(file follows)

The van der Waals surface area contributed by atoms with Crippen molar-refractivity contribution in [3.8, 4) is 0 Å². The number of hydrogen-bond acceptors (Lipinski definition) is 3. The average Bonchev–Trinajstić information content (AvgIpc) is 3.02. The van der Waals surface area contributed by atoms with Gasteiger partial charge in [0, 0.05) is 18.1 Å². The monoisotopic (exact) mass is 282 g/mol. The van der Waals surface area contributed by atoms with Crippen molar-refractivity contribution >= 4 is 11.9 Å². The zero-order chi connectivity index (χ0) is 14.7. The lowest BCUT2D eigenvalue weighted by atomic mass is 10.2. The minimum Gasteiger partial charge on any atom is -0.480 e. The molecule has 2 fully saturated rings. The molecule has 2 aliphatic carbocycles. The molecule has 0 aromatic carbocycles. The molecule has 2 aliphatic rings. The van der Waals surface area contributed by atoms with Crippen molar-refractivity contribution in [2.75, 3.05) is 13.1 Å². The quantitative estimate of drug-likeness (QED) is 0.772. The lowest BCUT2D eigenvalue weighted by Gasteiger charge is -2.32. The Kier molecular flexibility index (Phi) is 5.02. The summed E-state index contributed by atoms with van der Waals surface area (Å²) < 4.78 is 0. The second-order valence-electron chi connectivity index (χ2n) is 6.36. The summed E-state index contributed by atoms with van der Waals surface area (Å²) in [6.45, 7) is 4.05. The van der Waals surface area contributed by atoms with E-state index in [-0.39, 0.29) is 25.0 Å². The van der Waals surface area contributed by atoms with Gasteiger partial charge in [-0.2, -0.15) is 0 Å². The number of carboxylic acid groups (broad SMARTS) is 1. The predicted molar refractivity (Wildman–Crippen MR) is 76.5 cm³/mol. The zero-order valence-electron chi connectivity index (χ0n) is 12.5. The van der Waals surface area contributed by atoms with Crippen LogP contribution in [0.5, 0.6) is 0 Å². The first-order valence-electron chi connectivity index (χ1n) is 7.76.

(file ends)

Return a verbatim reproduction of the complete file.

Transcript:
The van der Waals surface area contributed by atoms with Crippen molar-refractivity contribution in [3.8, 4) is 0 Å². The number of hydrogen-bond acceptors (Lipinski definition) is 3. The average Bonchev–Trinajstić information content (AvgIpc) is 3.02. The van der Waals surface area contributed by atoms with Gasteiger partial charge in [0, 0.05) is 18.1 Å². The monoisotopic (exact) mass is 282 g/mol. The van der Waals surface area contributed by atoms with Crippen molar-refractivity contribution >= 4 is 11.9 Å². The zero-order chi connectivity index (χ0) is 14.7. The lowest BCUT2D eigenvalue weighted by atomic mass is 10.2. The minimum Gasteiger partial charge on any atom is -0.480 e. The molecule has 2 fully saturated rings. The molecule has 2 aliphatic carbocycles. The molecule has 0 aromatic carbocycles. The molecule has 2 aliphatic rings. The van der Waals surface area contributed by atoms with Crippen molar-refractivity contribution in [2.75, 3.05) is 13.1 Å². The quantitative estimate of drug-likeness (QED) is 0.772. The lowest BCUT2D eigenvalue weighted by Gasteiger charge is -2.32. The Kier molecular flexibility index (Phi) is 5.02. The summed E-state index contributed by atoms with van der Waals surface area (Å²) < 4.78 is 0. The second-order valence-electron chi connectivity index (χ2n) is 6.36. The summed E-state index contributed by atoms with van der Waals surface area (Å²) in [6.45, 7) is 4.05. The van der Waals surface area contributed by atoms with E-state index in [-0.39, 0.29) is 25.0 Å². The van der Waals surface area contributed by atoms with Gasteiger partial charge in [-0.2, -0.15) is 0 Å². The number of carboxylic acid groups (broad SMARTS) is 1. The predicted molar refractivity (Wildman–Crippen MR) is 76.5 cm³/mol. The zero-order valence-electron chi connectivity index (χ0n) is 12.5. The van der Waals surface area contributed by atoms with Crippen LogP contribution in [0.5, 0.6) is 0 Å². The first-order valence-electron chi connectivity index (χ1n) is 7.76.